With the housing market cratering, consumer confidence sagging, and catalysts for real economic growth nowhere to be found, many investors have quietly become pessimistic over the outlook for the U.S. economy. And then there’s the camp that has been much more vocal with forecasts of doom and gloom, a group that includes the always entertaining Peter Schiff [see Free Report: How To Pick The Right ETF Every Time].
A former economic advisor to Ron Paul and former U.S. Senate candidate, Schiff is firmly anti-deficit and anti-stimulus. “We are going to be in a depression,” said Schiff recently in an interview with The Wall Street Journal. “It is going to be an inflationary depression, and our standard of living is going to fall dramatically in this country.” After being laughed out of the room at the height of the most recent bubble, Schiff now has the ear of investors around the world after his predictions of the collapse of the housing market turned out to be spot-on.
Even with economic optimism in short supply, few investors match the ultra-bear outlook for the U.S. financial markets maintained by “Dr. Doom.” But for those who subscribe to his economic school of thought, the not-so-distant future is a scary place. “While outside the norm, his views have made him popular with tea-party activists, who see him as something of a financial fortune teller,” writes Meena Thiruvengadam.
Below, we outline seven ETFs that aren’t necessarily among Schiff’s personal holdings or those of his clients, but that seem to line up with his overall macroeconomic perspective [for more ETF insights, sign up for our free ETF newsletter]:
ETFS Physical Swiss Gold Shares (SGOL)
Exposure to gold bullion is a pillar of Schiff’s investment strategy, representing an asset that he believes will thrive as chaos spreads throughout the U.S. “There’s no limit to how high gold prices will go,” Schiff recently said in an interview. “They will rise many times from here –thousands and thousands of dollars per ounce higher. People will be shocked.”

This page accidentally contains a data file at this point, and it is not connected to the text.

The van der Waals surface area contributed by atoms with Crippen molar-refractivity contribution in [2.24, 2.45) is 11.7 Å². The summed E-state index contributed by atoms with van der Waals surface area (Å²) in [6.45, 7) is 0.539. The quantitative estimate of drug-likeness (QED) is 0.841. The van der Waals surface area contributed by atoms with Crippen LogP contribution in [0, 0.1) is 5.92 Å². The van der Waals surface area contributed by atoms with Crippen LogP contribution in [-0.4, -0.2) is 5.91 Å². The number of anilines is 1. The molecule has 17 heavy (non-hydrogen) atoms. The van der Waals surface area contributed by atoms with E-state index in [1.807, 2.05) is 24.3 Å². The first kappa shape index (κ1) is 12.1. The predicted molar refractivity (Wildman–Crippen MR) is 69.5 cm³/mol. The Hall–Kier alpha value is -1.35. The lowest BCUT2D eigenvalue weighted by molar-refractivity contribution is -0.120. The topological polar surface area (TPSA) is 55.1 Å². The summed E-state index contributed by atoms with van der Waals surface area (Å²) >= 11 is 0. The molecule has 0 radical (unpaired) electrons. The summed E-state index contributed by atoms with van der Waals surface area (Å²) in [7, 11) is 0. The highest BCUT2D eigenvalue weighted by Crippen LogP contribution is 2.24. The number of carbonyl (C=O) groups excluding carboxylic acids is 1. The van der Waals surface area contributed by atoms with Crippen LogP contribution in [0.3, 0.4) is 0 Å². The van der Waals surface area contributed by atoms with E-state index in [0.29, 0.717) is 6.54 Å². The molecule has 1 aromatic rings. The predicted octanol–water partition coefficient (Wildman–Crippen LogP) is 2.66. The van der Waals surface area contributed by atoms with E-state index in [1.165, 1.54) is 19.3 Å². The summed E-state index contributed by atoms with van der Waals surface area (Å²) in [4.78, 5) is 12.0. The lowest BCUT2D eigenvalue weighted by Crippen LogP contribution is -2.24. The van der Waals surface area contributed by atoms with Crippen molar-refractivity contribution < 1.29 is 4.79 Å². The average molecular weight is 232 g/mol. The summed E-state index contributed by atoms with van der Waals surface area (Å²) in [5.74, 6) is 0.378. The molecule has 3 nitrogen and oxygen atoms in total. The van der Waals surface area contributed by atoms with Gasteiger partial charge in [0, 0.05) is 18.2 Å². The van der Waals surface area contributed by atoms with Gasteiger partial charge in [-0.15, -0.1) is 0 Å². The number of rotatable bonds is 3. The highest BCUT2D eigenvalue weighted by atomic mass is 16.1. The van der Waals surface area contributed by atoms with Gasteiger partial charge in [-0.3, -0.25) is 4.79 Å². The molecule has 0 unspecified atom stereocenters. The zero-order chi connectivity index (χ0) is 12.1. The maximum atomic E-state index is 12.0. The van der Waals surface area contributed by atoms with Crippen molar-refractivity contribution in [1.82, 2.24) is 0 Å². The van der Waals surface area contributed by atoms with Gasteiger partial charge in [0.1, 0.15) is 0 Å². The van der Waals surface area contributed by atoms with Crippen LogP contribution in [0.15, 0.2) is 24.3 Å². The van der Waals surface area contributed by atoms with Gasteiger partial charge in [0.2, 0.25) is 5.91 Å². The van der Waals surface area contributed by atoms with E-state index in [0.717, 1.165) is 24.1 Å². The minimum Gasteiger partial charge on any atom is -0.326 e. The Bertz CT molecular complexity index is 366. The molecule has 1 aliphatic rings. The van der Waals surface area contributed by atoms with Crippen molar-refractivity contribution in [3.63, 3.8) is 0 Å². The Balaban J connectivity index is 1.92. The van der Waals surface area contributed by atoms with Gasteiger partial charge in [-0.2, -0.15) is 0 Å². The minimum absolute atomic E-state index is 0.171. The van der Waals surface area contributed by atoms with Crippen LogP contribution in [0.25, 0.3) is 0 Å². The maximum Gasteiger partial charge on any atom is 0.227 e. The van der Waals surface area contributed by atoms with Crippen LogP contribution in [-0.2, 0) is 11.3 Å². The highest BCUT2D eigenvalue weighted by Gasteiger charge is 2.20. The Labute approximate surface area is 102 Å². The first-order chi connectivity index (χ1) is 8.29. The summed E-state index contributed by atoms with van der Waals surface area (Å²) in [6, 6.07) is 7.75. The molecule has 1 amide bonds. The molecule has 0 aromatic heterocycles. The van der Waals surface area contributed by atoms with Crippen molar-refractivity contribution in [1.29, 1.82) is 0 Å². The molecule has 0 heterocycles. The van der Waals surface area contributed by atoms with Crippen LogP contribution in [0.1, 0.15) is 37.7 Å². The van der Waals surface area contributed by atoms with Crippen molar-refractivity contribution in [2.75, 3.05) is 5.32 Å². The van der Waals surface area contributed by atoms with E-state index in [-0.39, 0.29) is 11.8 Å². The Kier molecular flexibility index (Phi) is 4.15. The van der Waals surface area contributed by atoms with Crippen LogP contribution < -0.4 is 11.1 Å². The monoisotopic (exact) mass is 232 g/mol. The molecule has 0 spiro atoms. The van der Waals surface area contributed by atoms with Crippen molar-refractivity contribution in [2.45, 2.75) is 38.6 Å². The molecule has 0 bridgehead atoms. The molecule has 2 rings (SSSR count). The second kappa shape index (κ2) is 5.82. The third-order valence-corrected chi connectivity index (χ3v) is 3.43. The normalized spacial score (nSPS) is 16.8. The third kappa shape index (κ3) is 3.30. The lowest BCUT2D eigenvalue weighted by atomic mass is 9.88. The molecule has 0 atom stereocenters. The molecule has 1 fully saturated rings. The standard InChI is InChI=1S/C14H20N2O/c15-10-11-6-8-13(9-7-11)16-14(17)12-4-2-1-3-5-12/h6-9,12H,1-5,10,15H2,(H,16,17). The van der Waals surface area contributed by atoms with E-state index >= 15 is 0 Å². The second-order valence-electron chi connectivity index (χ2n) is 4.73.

Most investors looking for exposure to the precious metal gravitate towards GLD or IAU, but we selected this fund from ETF Securities because of a subtle but potentially important difference relative to the more popular physically-backed gold ETFs: SGOL’s bullion is stored in secure vaults in Switzerland. “Things could get very bad in this country, and people might want to leave, and when they do, it might be illegal to leave with your gold or your money,” said Schiff to The Wall Street Journal. “Who knows, you may have to pay your share of the national debt.”
Most view a repeat of Executive Order 6102 as unlikely, but it seems to be within Schiff’s realm of possibility.
ProShares UltraShort Barclays 20+ Year Treasury (TBT)
In a recent CNBC appearance, Schiff described what he views as a massive problem brewing in the Treasury market. “The bond market is the mother of all bubbles right now and I think when it bursts the losses will dwarf the combined losses of the stock market bubble and the real estate bubble,” said Schiff. “This decade will be the worst decade for bonds in U.S. history.”
Schiff’s bearish outlook on this asset class is based on his prediction that the U.S. government will be unable to repay its debt burden without imposing a massive tax hike, a scenario that isn’t politically feasible. As risk aversion has washed over markets, Treasuries have staged a remarkable rally; some long-term Treasury ETFs are up as much as 20% on the year [see Long Term Bond ETFs: One Heck Of A Rally]. Schiff thinks it’s only a matter of time before those trends reverse.
TBT offers investors a tool for betting on a collapse in the Treasury market; this leveraged ETF offers 200% inverse exposure to the Barclays Capital 20+ Year Treasury Index. Because TBT resets exposure on a daily basis, its performance over multiple trading sessions will depend on both the change in and direction of this benchmark.